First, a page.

In HIV infection, several immunologic changes are similar to those observed in elderly HIV-seronegative individuals.26–28 Consequently, in addition to impaired specific cellular immune responses to invading pathogens and opportunistic infections, HIV-infected patients have an increased risk of immune-mediated illnesses that are naturally related to advanced age, such as osteoporosis, cardiovascular disease, kidney and liver diseases, and some cancers.29–31 Despite the critical importance of CD4+ T cells in immune competence, little is known about the impact of aging in HIV-infected patients on the CD4+ T-cell population. Recently, accelerated age-related loss of CD31+ naive CD4+ T cells and age-independent loss of CD31− naive CD4+ T cells have been identified among untreated patients with HIV infection.32
In this study, including a relatively large number of participants, we examined the effects of aging on distinct naive and memory CD4+ T-cell subsets in untreated HIV-infected patients and in patients receiving suppressive combination antiretroviral tharapy (cART). Moreover, we addressed the question of whether age-related impairment can be prevented by an early start of cART.
MATERIALS AND METHODS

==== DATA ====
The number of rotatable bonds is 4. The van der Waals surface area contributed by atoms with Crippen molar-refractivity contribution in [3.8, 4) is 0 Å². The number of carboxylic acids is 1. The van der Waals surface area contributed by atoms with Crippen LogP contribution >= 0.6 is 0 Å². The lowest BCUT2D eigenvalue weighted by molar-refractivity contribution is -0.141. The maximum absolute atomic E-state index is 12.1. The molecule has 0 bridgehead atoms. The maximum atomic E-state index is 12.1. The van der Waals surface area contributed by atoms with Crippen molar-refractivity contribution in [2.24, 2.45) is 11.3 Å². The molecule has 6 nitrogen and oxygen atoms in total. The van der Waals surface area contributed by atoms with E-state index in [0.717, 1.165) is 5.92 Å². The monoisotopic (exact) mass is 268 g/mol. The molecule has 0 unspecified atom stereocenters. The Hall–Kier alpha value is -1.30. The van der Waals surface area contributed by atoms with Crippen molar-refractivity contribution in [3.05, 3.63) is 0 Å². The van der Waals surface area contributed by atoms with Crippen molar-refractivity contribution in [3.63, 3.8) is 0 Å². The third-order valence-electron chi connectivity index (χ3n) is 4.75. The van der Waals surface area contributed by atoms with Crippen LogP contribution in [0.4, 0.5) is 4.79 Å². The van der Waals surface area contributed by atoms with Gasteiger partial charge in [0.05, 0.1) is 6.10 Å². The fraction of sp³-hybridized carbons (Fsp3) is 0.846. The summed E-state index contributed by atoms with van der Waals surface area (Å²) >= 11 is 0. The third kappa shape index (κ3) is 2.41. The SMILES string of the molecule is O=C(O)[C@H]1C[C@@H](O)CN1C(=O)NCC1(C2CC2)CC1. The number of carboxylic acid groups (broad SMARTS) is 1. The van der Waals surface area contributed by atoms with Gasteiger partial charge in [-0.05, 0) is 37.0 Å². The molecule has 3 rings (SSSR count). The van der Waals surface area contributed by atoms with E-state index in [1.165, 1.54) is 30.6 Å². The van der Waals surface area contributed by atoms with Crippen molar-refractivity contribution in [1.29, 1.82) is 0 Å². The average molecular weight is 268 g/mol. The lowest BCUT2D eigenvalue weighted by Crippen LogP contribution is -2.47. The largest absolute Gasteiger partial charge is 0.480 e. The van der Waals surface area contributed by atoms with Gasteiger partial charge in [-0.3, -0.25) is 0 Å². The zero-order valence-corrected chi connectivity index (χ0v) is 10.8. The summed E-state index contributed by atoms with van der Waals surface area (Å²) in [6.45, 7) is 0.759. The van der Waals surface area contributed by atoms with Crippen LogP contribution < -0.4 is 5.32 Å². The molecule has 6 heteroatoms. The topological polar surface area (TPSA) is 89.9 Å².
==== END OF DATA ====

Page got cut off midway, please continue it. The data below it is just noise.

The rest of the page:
Based on age, HIV-infected treatment-naive patients were divided into 2 groups: patients younger than 40 years (designated as younger patients) and patients older than 50 years (older patients), which is in accordance with other studies.8,33,34 The total number of subjects studied included 46 younger (median age, 35.7 years; range, 19.4–39.9) and 28 older HIV-infected patients (median age, 55.9 years; range, 50.1–77.3). The median plasma viral load of younger and older patients was 5.0 (range, 3.1–6.0) and 4.7 log HIV-1 RNA copies per milliliter (range, 3.1–6.1), respectively. The median CD4+ T-cell count was 286 per microliter (range, 5–626) in younger and 167 per microliter (range, 12–567) in older patients. The differences in plasma viral loads and CD4+ T-cell counts were not statistically significant (Fig. 1A), and viral loads were inversely related to CD4+ T cells in both groups (Table 1). In addition, 26 younger patients (median age at initiation of cART 36.0 years; range, 21.6–39.9) and 28 older patients (median age at initiation of cART 57.9 years; range, 50.8–77.3) receiving cART for at least 18 months were studied. There was no significant difference in the duration of cART between the groups. All of them had a plasma viral load of <50 HIV RNA copies per milliliter. As age-matched control groups, 21 younger (median age, 30.1 years; range, 21.8–39.9) and 19 older (median age, 60.6 years; range, 50.0–79.9) randomly selected healthy donors were recruited. There were no significant differences in age between the younger or older HIV-infected patient group and the respective age-matched control group. All study participants were white.